Large companies will definitely be forced to hire more women in their leadership. This afternoon, the Senate approved a bill on a binding women’s quota, whereby at least one third of the supervisory boards of listed companies must consist of women.
In addition, the five thousand largest companies must set concrete goals for a more balanced distribution of women and men in the top and sub-top. The new law is likely to come into effect from January 2022.
The law should not actually be necessary, writes outgoing minister Dekker (Legal Protection), but is “necessary as a push in the back of the business community to really work on diversity for once”. The law is initially temporary. It will be evaluated after five years and both provisions will expire after eight years. But whether the new women’s quota also has an effect on women’s emancipation in the workplace in a broader sense remains to be seen.
For the majority of the large companies, not much will change; of the 89 listed companies, 61 meet the upcoming quota, according to the 2021 Female Board Index, published annually by the Tias School for Business and Society. Last year there were ten fewer.
‘Doesn’t happen by itself’
A balanced relationship requires attention, says Mariëtte Turkenburg, chairperson of Talent to the Top. “It doesn’t come naturally to most companies.” According to Turkenberg, a shortage of women at the top is not always “ill will”, but can also be “unconscious incompetence” in the field of gender equality.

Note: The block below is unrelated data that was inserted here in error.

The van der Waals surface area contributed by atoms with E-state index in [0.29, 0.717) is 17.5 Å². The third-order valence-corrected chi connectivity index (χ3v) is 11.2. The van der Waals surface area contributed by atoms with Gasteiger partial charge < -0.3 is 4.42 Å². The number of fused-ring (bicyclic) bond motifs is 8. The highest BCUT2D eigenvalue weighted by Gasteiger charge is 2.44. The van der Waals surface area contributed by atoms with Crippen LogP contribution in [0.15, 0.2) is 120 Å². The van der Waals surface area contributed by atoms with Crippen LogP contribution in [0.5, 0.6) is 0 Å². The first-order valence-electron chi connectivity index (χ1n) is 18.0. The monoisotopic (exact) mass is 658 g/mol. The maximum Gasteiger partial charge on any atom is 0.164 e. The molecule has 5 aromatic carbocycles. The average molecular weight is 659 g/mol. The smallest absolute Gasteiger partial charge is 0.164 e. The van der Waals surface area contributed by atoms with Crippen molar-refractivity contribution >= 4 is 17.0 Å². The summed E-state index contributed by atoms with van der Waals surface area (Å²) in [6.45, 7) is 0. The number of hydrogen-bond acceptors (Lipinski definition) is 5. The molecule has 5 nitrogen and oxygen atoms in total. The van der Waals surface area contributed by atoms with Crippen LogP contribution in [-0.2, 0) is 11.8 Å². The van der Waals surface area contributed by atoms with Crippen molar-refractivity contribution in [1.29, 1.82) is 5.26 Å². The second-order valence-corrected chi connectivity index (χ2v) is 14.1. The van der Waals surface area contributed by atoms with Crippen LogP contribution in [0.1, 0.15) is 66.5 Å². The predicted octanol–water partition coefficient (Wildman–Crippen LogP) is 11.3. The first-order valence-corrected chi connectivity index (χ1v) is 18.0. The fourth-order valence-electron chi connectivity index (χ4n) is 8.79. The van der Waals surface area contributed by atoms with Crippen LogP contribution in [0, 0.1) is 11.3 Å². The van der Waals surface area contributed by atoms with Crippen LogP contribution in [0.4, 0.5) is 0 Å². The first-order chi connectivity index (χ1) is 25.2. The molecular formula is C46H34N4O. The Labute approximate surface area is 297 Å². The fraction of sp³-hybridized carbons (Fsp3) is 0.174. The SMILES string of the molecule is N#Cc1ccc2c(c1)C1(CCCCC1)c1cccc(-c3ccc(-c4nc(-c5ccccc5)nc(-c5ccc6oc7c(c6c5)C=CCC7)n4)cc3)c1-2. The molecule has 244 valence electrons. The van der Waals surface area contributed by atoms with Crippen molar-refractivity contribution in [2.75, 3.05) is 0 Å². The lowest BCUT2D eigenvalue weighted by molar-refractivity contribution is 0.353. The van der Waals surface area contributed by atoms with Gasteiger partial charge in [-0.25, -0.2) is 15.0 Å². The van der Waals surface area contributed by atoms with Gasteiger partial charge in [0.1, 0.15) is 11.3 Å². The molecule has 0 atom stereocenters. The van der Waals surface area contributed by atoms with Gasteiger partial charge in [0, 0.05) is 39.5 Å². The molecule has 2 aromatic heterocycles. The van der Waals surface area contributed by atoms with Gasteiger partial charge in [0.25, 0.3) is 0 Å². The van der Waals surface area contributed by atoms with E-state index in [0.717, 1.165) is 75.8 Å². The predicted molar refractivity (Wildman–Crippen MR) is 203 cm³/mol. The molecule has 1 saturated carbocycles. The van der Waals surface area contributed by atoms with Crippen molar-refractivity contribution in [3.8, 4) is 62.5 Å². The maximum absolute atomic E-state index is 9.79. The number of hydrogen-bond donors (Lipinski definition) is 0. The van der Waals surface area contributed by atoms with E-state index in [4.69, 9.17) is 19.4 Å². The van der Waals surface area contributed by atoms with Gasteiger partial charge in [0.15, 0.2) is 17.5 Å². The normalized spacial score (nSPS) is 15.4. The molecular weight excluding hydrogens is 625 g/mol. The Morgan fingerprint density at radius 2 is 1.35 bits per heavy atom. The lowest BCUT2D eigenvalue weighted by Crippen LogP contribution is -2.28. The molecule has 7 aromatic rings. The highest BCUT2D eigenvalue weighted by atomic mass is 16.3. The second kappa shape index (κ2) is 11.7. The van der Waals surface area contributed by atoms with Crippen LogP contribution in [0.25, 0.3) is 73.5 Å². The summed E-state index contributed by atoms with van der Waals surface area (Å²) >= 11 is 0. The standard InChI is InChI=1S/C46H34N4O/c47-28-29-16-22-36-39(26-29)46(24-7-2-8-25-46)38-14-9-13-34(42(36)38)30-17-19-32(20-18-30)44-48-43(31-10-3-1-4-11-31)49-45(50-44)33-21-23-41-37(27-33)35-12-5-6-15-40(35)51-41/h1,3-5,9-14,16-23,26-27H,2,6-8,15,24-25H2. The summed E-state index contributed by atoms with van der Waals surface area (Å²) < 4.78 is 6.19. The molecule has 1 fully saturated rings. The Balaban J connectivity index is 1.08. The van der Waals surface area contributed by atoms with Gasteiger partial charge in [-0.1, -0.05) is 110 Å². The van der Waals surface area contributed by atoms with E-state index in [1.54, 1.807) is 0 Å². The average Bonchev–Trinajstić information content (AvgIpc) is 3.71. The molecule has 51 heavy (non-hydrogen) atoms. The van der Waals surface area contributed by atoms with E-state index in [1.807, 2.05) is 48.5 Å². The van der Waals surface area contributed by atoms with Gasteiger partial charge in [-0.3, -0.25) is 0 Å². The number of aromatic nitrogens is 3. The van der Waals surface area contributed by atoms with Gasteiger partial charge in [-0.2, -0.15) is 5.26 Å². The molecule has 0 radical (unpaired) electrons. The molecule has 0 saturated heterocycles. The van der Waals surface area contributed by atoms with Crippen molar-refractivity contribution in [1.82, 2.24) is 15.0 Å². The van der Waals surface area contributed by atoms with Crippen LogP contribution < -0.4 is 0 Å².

“That can be a whole accumulation of small things,” says the chairman. “A classic example is the question during a job interview: ‘how did you organize things with the children?’. This is asked to women, not to men. It can also be the interview technique. For example, men are more likely to say: ‘I can do that. ‘ And tell women where the gaps are. But as an employer you can also think: ‘That’s an honest answer, and how bad is it that this person can’t do this?’”
Norway quota effects disappointing
Outgoing minister Ingrid van Engelshoven (Emancipation) calls the law “a breakthrough”. “We have worked with target figures for a long time, but if it is not voluntary now, we dare to take really strong measures,” says Van Engelshoven in the NPO Radio 1 program. News and Co. But whether the law will really make a big difference remains to be seen; the effects of a similar quota in Norway from 2013 are disappointing, says correspondent Roelien Créton.
“The hope was a spillover effect, so that the 40 percent female quota on the supervisory board would lead to more women in top positions, more female CEOs, more top executives and more equality in salaries. And that is not happening, research shows. “
Law for more women in top business finally passed
Source link Law for more women in top business finally passed